The Israeli-Palestinian conflict is one of the most closely covered news stories in the world, a circumstance that suggests there is a relatively high degree of press freedom in the occupied territories. However, international press freedom groups regularly criticize Israel for blocking journalists’ access to active conflict zones, for harming and sometimes killing reporters during battles, and for harassing Palestinian journalists. Israel has long denied that it deliberately targets journalists and insists that reporters covering armed conflict in the West Bank and Gaza are in danger of getting caught in crossfire. In one high-profile incident, British freelance cameraman and film director James Miller was fatally shot in the Gaza Strip in 2003. In January 2005, a cameraman for Israeli Channel 10, Majdi al-Arabid, was wounded by gunfire while filming the entry of Israeli troops into Beit Hanoun in the northern Gaza Strip. In April 2006, a British Coroner’s Court declared the death an unlawful killing on the part of the IDF, to which Israel has responded with a promise to further examine the incident. In November, Nabil al-Mazzawi, a cameraman with Qatar-based television station Al-Jazeera, was beaten by Israeli soldiers and held for several hours following violent demonstrations against Israel’s security barrier outside Jerusalem.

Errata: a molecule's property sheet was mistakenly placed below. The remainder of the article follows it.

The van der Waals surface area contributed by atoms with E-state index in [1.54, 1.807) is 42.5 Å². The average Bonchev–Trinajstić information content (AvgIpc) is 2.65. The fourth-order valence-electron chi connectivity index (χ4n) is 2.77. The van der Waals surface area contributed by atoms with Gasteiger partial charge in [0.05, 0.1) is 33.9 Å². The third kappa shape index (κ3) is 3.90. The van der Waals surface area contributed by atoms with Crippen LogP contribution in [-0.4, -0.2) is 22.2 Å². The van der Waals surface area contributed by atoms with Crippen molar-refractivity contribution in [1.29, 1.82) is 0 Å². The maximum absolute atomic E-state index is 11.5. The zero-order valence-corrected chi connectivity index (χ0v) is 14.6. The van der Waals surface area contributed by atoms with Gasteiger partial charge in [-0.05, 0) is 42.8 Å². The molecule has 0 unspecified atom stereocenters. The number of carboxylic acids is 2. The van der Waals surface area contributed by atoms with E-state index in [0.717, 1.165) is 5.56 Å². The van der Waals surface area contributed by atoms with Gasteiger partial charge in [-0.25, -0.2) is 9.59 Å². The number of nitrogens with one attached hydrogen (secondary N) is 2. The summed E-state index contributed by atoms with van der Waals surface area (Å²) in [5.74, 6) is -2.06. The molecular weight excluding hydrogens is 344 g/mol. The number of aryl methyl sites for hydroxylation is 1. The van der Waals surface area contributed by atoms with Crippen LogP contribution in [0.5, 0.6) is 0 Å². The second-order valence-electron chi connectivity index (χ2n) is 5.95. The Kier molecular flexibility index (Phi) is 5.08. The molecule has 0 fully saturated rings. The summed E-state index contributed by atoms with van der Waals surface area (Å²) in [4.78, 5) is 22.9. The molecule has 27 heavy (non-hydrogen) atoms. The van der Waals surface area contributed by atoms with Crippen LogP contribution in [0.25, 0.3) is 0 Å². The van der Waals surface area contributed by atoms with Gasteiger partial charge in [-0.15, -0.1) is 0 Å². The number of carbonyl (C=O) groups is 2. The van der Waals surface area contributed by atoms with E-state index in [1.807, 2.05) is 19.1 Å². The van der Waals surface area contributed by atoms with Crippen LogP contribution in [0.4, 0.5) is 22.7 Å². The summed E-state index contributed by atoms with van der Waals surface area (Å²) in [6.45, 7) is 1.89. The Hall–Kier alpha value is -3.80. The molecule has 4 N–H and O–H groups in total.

Israel generally recognizes the right to freedom of worship and religion. On several occasions during the latest intifada, Israel has restricted Muslim men under 40 from praying on the Temple Mount compound in Jerusalem’s Old City, for fear of violent confrontations. Palestinians have deliberately damaged Jewish shrines and other holy places in the West Bank. In the wake of Israel’s withdrawal from Gaza, Palestinians desecrated or destroyed several synagogues in former settlements.
While academic freedom is generally respected, IDF closures and curfews and the West Bank security barrier restrict access to Palestinian academic institutions. Israeli authorities have at times shut universities, and schools have been damaged during military operations. Since the inception of the second intifada in 2000, Israel has prohibited many student residents of the Gaza Strip from attending classes at West Bank universities, citing security concerns. Throughout the intifada, schoolchildren have periodically been injured or killed during fighting.